Pace Micro Technology (quote: PIC) is continuing efforts to establish itself as a premier name in digital television set-top box technology through an agreement with Microsoft announced this week.
The deal promptly drove Pace's share price up around nine percent Monday, though it fell by five percent Tuesday afternoon as investors took profits.
The deal builds on a five-year-old relationship between the world's largest software company and Pace, which claims the crown of the world's largest set-top box specialist.
Pace's name might not be familiar to consumers, but if you have cable or satellite television in the UK, there's a good chance you're using a Pace product. The company is one of the set-top manufacturers for British Sky Broadcasting (quote: BSY) and On Digital, and the exclusive manufacturer for Kingston, Telewest (quote: TWT), ntl and others.
It is also making inroads into the US market, having recently started making set-tops for Time Warner Cable.
In the past Pace has mainly worked with Microsoft on its WebTV product, which Microsoft sees as just the beginning of its foray into the set-top universe. Microsoft has partnered with a whole range of technology providers in putting together its set-top platform, and has agreements with such heavy-hitters as AT&T to deploy the boxes on their television or broadband Internet networks.
The memorandum of understanding publicised this week is a formalisation of the two companies' relationship going forward, and indicates that Microsoft and Pace will work together to create technology for a core digital set-top reference platform.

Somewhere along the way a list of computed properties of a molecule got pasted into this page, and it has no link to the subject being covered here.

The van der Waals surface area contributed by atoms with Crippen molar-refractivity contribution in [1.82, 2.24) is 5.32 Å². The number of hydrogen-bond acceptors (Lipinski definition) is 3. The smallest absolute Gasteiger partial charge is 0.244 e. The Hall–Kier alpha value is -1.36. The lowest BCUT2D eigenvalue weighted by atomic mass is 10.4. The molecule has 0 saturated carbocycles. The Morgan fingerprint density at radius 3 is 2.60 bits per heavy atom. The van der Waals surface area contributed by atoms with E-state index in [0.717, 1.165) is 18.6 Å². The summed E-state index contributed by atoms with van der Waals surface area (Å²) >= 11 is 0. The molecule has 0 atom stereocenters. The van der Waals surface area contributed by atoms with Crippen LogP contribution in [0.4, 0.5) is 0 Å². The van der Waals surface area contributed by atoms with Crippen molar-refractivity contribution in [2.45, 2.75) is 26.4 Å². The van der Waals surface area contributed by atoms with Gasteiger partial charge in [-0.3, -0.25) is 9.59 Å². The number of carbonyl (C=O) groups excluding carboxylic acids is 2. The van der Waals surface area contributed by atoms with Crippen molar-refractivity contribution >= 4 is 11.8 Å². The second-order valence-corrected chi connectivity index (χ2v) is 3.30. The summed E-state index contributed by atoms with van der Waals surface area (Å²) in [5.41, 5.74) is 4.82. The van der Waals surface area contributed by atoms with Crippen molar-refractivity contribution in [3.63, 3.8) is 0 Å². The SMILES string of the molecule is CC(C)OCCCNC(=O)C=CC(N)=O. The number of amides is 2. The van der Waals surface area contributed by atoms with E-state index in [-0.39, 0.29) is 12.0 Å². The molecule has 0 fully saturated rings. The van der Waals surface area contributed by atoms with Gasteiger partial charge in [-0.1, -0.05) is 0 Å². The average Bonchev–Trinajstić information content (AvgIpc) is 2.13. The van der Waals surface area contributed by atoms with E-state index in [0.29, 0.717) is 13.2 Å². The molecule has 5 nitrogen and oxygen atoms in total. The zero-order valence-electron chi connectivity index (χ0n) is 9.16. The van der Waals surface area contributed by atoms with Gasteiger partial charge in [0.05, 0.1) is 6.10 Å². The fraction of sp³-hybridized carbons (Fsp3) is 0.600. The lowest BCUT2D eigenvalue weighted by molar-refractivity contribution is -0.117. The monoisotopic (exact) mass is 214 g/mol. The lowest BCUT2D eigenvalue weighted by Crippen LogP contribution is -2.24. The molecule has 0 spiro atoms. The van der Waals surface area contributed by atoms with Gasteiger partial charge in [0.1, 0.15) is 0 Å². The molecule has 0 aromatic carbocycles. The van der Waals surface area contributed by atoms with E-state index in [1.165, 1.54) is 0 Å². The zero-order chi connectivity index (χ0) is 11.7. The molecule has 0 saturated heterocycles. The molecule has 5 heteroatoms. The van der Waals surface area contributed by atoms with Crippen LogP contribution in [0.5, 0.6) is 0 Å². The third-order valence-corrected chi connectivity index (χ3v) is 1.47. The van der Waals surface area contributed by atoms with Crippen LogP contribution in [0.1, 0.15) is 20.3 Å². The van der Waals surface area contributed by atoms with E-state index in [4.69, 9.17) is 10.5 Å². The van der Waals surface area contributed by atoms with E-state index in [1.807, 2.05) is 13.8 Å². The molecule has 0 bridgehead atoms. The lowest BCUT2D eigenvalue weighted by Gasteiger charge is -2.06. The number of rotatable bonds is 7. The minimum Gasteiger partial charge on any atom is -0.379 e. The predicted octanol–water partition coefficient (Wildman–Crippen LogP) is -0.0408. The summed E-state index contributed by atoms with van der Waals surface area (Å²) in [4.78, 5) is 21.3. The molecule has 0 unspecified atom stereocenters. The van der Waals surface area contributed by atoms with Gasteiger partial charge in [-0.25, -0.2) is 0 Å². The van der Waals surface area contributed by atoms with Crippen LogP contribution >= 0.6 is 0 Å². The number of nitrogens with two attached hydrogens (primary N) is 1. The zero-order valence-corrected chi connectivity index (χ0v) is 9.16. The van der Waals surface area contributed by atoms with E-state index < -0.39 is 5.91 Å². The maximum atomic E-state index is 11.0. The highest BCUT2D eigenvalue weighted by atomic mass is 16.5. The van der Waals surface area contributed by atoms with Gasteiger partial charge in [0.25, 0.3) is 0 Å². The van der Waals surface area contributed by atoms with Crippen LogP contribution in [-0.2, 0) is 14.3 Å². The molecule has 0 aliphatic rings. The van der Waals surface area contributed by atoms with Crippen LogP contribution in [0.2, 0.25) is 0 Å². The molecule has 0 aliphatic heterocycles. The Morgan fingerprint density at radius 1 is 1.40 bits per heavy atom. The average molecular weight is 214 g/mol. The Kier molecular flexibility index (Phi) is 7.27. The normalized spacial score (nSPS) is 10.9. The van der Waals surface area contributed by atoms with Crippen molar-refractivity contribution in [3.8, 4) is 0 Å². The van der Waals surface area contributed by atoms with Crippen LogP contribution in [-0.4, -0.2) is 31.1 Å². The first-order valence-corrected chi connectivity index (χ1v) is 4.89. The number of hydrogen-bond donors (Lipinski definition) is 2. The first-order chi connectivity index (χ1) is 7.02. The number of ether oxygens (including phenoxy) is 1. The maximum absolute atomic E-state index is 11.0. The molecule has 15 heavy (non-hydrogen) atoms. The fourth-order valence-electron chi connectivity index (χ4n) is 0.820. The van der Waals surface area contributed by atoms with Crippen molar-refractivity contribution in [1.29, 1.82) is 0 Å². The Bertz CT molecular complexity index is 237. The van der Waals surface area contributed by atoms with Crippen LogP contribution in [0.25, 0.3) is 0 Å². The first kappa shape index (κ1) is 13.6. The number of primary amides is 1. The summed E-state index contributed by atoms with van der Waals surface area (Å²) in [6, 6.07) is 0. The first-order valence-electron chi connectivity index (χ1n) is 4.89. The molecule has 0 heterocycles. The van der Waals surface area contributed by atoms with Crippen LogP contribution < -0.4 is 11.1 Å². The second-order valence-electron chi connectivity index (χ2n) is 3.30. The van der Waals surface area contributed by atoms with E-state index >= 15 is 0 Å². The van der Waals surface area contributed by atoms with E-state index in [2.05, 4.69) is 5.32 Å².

Pace says the relationship is important mainly because of the doors it will open. "Microsoft is determined to have its operating system in a large proportion of the interactive platforms in people's homes," said Pace finance director John Dyson. "They won't get to the domination they have in the PC world, but they will undoubtedly be an important player. It's essential for Pace to work with a company like Microsoft."
He said Pace's expertise in the world of the set-top box will, in turn, be important to Microsoft as the software maker delves deeper into this unfamiliar market. "A PC is allowed to crash once a week... but if that happens to a set top box people rightly get very agitated," he said. "Quality is really really important in this market."
Pace is currently showing off some of its concepts for the future of the networked home at the National Cable Television Association conference in New Orleans. Among these, for example, is Shopping Mate, which incorporates a barcode scanner for enabling TV-based supermarket shopping.
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